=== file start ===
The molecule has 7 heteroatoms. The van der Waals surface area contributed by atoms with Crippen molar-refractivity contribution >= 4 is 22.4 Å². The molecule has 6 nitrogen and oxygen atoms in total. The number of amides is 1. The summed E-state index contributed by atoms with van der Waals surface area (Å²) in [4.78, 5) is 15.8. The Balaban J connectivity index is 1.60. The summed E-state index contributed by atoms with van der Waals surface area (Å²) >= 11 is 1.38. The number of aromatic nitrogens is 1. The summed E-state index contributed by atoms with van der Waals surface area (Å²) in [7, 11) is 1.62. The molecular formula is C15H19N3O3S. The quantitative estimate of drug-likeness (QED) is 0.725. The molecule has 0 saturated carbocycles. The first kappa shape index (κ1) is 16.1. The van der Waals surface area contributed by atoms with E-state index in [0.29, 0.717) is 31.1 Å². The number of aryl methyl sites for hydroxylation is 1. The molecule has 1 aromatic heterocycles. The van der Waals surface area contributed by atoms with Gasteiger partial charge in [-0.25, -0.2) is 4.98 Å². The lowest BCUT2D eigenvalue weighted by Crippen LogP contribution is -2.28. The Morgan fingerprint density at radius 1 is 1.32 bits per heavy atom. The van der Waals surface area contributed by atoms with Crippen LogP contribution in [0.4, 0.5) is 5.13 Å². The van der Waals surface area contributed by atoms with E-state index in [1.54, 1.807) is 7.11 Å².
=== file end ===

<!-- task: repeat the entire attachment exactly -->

The molecule has 7 heteroatoms. The van der Waals surface area contributed by atoms with Crippen molar-refractivity contribution >= 4 is 22.4 Å². The molecule has 6 nitrogen and oxygen atoms in total. The number of amides is 1. The summed E-state index contributed by atoms with van der Waals surface area (Å²) in [4.78, 5) is 15.8. The Balaban J connectivity index is 1.60. The summed E-state index contributed by atoms with van der Waals surface area (Å²) >= 11 is 1.38. The number of aromatic nitrogens is 1. The summed E-state index contributed by atoms with van der Waals surface area (Å²) in [7, 11) is 1.62. The molecular formula is C15H19N3O3S. The quantitative estimate of drug-likeness (QED) is 0.725. The molecule has 0 saturated carbocycles. The first kappa shape index (κ1) is 16.1. The van der Waals surface area contributed by atoms with E-state index in [0.29, 0.717) is 31.1 Å². The number of aryl methyl sites for hydroxylation is 1. The molecule has 1 aromatic heterocycles. The van der Waals surface area contributed by atoms with Gasteiger partial charge in [-0.25, -0.2) is 4.98 Å². The lowest BCUT2D eigenvalue weighted by Crippen LogP contribution is -2.28. The Morgan fingerprint density at radius 1 is 1.32 bits per heavy atom. The van der Waals surface area contributed by atoms with Crippen LogP contribution in [0.4, 0.5) is 5.13 Å². The van der Waals surface area contributed by atoms with E-state index in [1.54, 1.807) is 7.11 Å².